Your choice will also depend on your budget and the type of shooting you are planning – whether you are considering informal target shooting (plinking) or more formal target shooting, or you are looking for an air gun for pest control.
Whatever type of shooting you want an air gun for, you should first make sure whether you need a licence for it, if you have a safe storage place to keep it away from children and unauthorised people and that you may legally use it in your surroundings.
Even if you don’t need a licence to possess the air gun, make sure that you are acquainted of any transgressions according to the FCA to be able to adhere to legal use of your air gun.
What is the legal definition of firearms?
A firearm is any type of gun designed to be readily carried and used by an individual. The term is legally defined further in different countries. In South Africa it is described in Section 1 to the Firearms Control Act, Act 60 of 2000.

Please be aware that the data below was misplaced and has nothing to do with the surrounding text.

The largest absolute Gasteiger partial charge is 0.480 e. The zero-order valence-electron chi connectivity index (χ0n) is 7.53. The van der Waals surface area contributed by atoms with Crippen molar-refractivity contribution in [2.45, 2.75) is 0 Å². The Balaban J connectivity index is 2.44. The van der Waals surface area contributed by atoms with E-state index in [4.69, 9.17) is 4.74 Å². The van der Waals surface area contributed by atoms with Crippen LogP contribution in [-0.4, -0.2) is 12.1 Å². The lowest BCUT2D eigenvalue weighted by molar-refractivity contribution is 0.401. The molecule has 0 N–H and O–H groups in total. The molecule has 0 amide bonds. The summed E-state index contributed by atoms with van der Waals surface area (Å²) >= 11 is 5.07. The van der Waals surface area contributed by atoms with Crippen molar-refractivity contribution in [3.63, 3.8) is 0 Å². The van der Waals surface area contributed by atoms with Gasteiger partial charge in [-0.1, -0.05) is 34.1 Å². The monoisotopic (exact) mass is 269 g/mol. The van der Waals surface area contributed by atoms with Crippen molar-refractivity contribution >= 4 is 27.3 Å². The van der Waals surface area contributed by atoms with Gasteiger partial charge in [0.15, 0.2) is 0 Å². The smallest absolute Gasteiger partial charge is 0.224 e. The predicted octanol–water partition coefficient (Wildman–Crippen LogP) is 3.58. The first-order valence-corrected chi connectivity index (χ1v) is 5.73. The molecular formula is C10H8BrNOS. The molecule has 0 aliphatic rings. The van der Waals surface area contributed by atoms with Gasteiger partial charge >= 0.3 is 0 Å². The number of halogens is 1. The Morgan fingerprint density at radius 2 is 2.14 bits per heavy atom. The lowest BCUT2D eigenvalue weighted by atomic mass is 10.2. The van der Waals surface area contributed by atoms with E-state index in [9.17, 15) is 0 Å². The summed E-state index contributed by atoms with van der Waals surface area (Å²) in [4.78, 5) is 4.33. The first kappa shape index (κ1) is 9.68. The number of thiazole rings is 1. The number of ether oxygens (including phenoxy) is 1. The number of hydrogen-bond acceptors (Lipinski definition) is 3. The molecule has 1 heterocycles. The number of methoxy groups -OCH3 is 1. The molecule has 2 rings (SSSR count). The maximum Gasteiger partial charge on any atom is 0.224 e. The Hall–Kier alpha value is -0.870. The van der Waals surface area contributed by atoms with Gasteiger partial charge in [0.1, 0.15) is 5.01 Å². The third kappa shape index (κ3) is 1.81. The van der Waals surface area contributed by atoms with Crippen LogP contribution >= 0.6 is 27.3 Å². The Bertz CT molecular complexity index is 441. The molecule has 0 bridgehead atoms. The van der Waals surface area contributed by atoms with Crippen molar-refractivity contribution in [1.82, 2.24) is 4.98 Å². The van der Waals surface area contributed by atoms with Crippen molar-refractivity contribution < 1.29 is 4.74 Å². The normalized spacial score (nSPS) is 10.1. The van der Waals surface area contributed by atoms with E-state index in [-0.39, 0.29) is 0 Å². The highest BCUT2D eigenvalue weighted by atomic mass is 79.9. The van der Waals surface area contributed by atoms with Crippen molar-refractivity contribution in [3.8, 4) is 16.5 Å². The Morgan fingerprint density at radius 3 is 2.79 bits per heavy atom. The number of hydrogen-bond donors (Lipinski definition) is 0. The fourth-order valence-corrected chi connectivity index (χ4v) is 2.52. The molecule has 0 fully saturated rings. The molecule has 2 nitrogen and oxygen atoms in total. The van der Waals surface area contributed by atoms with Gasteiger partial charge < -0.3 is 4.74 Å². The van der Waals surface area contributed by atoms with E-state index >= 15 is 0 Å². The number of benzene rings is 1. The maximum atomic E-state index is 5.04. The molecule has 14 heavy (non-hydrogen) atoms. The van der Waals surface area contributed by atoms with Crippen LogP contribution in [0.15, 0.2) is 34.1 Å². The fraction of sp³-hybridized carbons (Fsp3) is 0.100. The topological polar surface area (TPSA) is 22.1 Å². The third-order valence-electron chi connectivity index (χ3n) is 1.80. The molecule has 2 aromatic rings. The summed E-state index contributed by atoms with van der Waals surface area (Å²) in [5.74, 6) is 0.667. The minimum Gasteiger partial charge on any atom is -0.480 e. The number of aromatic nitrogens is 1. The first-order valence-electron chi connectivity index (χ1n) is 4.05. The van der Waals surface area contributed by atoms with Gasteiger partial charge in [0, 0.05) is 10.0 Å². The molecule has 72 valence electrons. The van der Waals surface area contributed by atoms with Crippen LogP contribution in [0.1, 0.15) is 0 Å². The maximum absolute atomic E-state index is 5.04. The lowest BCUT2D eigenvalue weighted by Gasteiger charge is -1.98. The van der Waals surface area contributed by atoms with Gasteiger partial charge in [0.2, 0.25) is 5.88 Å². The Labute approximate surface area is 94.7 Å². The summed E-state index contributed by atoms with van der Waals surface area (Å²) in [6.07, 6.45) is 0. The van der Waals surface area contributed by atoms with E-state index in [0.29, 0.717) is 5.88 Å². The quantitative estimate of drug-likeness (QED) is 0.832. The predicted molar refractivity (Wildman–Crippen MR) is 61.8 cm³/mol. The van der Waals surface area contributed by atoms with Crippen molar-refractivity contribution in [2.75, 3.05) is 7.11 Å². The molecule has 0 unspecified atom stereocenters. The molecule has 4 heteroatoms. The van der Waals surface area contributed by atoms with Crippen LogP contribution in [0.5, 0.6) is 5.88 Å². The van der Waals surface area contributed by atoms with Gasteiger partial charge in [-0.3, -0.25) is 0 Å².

Is a rifle and a gun the same thing?
Although the term “firearm” is used as synonym for the term “gun,” only those high-muzzle velocity firearms which need a crew to handle such as field guns, tank guns, and artillery guns like cannons and howitzers are referred to as guns. The difference between guns and rifles is that guns are made up of a tubed body and fire on the target with the help of pneumatic force, while rifles are made up of helical loops inside, which are responsible for the stable release of the bullet into the target.
Are air guns considered firearms?
Airguns still count as firearms if used in a crime and can’t be fired in public areas. Airguns may be carried on one’s person concealed or openly. It is an offense to shoot animals and human beings, except criminals and animals which are attacking you.